Two Ways to Limit Medicare Costs
Medicare costs are rising a bit faster than they have during the past few years. But by reinforcing some the changes that are already occurring, we can nip this increase in the bud -- and two developments show the way.
First, hospitals are starting to more aggressively screen skilled nursing and other facilities that treat discharged patients. Second, the Medicare actuaries now have acknowledged the evidence that it's possible to reduce spending by changing the form of payment, and not just by making blunt cost cuts.
Policy makers and insurance companies have been trying to pay health providers based on the quality of care rather than how much care they provide. One example is the use of so-called accountable care organizations, which give hospitals and other providers the financial incentive and responsibility to orchestrate comprehensive treatment for patients.
Hospitals do seem to be looking in some of the right places to cut wasteful spending. An Institute of Medicine analysis in 2013 showed that spending on outpatient care is the primary reason that Medicare costs vary so much from place to place. And a more recent analysis suggested that excessive spending after a patient was discharged actually did harm. Those facilities that spent more on outpatients had worse results, including higher mortality rates, than lower-cost facilities. Skilled nursing facilities -- where about a fifth of Medicare patients go after leaving the hospital -- were the biggest offenders.
These findings suggest a lot of unnecessary spending can be cut after a patient leaves the hospital and have a positive effect on care quality. Hospitals are on to the problem based on a recent article in Modern Healthcare. There are signs that they are scrutinizing skilled nursing facilities, and trying to send patients to ones that produce better results. Doing so represents “a substantial opportunity to reduce cost and improve quality,” the head of Beth Israel Deaconess Medical Center said recently. I agree wholeheartedly.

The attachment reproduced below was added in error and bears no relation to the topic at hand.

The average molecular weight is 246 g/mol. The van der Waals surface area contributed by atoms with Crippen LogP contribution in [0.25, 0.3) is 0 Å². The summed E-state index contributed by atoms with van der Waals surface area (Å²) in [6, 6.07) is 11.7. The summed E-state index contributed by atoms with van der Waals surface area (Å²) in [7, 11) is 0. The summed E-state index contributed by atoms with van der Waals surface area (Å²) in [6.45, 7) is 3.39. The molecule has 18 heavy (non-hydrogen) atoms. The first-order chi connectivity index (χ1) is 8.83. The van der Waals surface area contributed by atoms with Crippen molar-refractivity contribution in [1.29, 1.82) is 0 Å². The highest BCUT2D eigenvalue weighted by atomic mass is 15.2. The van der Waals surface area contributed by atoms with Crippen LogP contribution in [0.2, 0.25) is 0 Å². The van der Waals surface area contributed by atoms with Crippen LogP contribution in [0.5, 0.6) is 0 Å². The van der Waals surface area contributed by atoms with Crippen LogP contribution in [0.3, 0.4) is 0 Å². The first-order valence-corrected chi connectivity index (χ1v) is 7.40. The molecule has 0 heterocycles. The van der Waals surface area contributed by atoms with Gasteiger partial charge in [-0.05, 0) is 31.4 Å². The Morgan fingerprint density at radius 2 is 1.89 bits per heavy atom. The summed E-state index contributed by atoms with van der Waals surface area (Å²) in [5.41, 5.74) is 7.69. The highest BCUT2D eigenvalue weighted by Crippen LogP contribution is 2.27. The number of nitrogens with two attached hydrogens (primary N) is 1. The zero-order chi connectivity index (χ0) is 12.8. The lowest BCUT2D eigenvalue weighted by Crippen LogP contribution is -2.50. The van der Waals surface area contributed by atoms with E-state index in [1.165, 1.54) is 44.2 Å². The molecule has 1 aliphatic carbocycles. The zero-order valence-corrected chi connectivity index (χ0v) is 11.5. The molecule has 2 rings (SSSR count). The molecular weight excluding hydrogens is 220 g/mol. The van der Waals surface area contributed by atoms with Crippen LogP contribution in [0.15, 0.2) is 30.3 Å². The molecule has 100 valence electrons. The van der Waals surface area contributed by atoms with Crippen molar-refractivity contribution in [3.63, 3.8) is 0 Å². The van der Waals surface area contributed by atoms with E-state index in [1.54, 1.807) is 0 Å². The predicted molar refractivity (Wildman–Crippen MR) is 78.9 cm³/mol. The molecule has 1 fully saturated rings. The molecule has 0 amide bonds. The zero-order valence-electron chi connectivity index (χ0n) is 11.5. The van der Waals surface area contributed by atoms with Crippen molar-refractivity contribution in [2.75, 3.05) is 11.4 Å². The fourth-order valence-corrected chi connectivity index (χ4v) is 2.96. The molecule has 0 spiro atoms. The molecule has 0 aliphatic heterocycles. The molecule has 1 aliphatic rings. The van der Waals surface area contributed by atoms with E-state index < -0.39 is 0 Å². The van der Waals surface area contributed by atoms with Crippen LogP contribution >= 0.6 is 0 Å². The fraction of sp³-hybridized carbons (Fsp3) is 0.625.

The other encouraging development is that the Medicare actuaries have now certified that accountable care organizations are making headway in holding down costs. One such organization saved Medicare $384 million in its first two years of existence, according to Medicare actuaries. That isn't a huge amount, but stronger versions of the ACO concept have shown greater cost reductions in Massachusetts, especially as time went on. What's important isn't the finding but that the actuaries said it. Such certification is required for the Health and Human Services Department to expand various pilot programs that are testing ways of moving to new payment systems.
Let’s hope the actuaries find and certify cost reductions and quality improvements from other payment models, followed with aggressive efforts by HHS to transform the successful pilot programs into national ones. When combined with efforts by hospitals to seek out more efficient care, especially for outpatients, we might be able to beat back any renewed surge in Medicare costs.
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